Sunday, February 04, 2007

Surge In Iraq

The real surge in Iraq is not Bush's it is the in the civil war being conducted by the Iraqi Government and its allies, the Shia establishment, against fellow Shia and the Sunni's in their battle to take control of Baghdad. It is ethnic cleansing of areas where both Shia and Sunni's have lived together for years.

Iraqi Interior Ministry estimates 1000 killed in one week

The increase in internecine warfare has been aggravated by police and security units which are made up of religious zealots of both sects. So far since Bush announced his surge policy the result has been more deaths in Baghdad than ever before.

"The root causes of the sectarian violence lie in revenge killings and lack of accountability for past crimes as well as in the growing sense of impunity for on-going human rights violations," the UN report said.

That is the real surge. The ethnic cleansing of neighbourhoods before the US troops backing Shia government forces appear.

They cite the level of violence, lack of security or Iraqi support

Soldiers interviewed across east Baghdad, home to more than half the city's 8 million people, said the violence is so out of control that while a surge of 21,500 more American troops may momentarily suppress it, the notion that U.S. forces can bring lasting security to Iraq is misguided. Soldiers such as Hardy must contend not only with an escalating civil war between Iraq's Sunni and Shiite Muslims, but also with insurgents on both sides who target U.S. forces.

Officials estimate that 500,000 or more Iraqis have been forced into the limbo of displacement inside their country since February 2006, when the bombing of a Shiite shrine in the city of Samarra accelerated ongoing sectarian violence and localized ethnic cleansing.

The forced migrations are especially prevalent in Baghdad, a once-mixed city that is now fragmenting into segregated enclaves.

"Both (sects) are involved in the game," said Ali Shalan Mohan, a department director in the Iraqi government's Ministry of Displacement and Migration, who is himself displaced.

Iraqis are fleeing at a rate that could exceed 1,000 per day, according to some estimates.

In a country of about 26 million, more than 1.5 million people have been displaced, according to the International Organization for Migration, a Geneva-based group that counts displaced Iraqis in the central and southern portion of Iraq (not including the three Kurdish-run provinces). More than 1.2 million Iraqis, by most estimates, have fled Iraq to neighboring countries since 2003.

The Iraqi government reported a much higher count as of mid-January, saying 560,000 had fled their homes in 2006 — close to what the United Nations has estimated.

But Sunnis especially fear registering as displaced with a government that is dominated by Shiite parties with links to Shiite militias.

"People won't register with this government because they think the government is part of the displacement," said Samir al-Hayat, 30, from a mixed Sunni-Shiite family that is displaced yet unregistered.

The U.S. military has long suspected that Shiite militias in Baghdad are working systematically to cleanse neighborhoods.

Last summer, American troops in eastern Baghdad said Shiite gunmen were suspected of forcing mass evacuations of Sunni residents so they could give their homes to Shiites displaced from other areas of the city.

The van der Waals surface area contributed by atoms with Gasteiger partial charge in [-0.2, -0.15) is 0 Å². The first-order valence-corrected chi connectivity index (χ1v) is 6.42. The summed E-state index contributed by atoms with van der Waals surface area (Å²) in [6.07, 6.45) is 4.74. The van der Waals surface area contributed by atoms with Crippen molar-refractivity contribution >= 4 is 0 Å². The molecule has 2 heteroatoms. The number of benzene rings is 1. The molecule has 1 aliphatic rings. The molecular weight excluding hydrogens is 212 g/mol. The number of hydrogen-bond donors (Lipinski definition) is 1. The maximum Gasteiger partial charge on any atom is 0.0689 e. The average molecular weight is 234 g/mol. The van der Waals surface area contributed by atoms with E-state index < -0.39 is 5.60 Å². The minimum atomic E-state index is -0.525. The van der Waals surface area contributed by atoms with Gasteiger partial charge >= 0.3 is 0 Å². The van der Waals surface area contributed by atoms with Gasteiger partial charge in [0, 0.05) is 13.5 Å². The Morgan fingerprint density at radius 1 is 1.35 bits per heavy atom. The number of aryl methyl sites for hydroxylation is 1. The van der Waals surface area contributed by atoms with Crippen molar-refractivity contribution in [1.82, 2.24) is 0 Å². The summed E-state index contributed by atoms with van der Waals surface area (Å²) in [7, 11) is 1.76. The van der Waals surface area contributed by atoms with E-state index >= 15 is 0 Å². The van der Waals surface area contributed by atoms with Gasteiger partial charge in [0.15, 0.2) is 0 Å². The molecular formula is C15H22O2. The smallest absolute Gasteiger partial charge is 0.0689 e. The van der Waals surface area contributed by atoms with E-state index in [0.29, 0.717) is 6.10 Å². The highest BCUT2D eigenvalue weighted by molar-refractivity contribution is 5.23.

Mahdi Army gains strength by US aid

The U.S. military drive to train and equip Iraq's security forces has unwittingly strengthened anti-American Shiite cleric Muqtada al-Sadr's Mahdi Army militia, which has been battling to take over much of the capital city as American forces are trying to secure it.

U.S. Army commanders and enlisted men who are patrolling east Baghdad, which is home to more than half the city's population and the front line of Sadr's campaign to drive rival Sunnis from their homes and neighborhoods, said Sadr's militias had heavily infiltrated the Iraqi police and army units that they've trained and armed.

Domestic Security Forces Face Major Challenges

Even after the Defense Department took over this training in 2004 and invested more resources, it was clear that the U.S. military did "not have the right experience or personnel to provide the unique training that the Iraqi Police Service needs."

On January 28, Diyala Governate police chief Ghanim al-Qureyshi announced that 1,500 local police officers had been dismissed for fleeing when the city of Ba'qubah was attacked by Sunni insurgents last November. He added that Ba'qubah Mayor Khalid al-Sinjari had been dismissed amid suspicions that he had collaborated with Sunni insurgents.

On January 20, armed gunmen attacked a Provincial Joint Coordination Center in the southern city of Karbala, resulting in the abductions and deaths of five U.S. soldiers. As details of the attack surfaced, U.S. officials reported that the attackers wore uniforms resembling those worn by U.S. forces and drove in vehicles commonly used by U.S. contractors.



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TONY said...

Considering the points you have highlighted here, there seems to be lot of problems with Operation Iraqi Freedom. Can this be true? Won't the surge show the insurgents and terrorists that they have been mistaken all along and make them just go away. That's the script from Washington anyway and Tony Blair here in the UK believes it (no one else mind).

eugene plawiuk said...

The surge will only protect the ethnically cleansed neighbourhoods. Until the Malaki government is replaced by a genuine secular tripartite government of Kurds, Sunni's and Shia, then all the boys in the Green Zone will be doing is mopping up after the Malaki boys have finished their cleansing operations.

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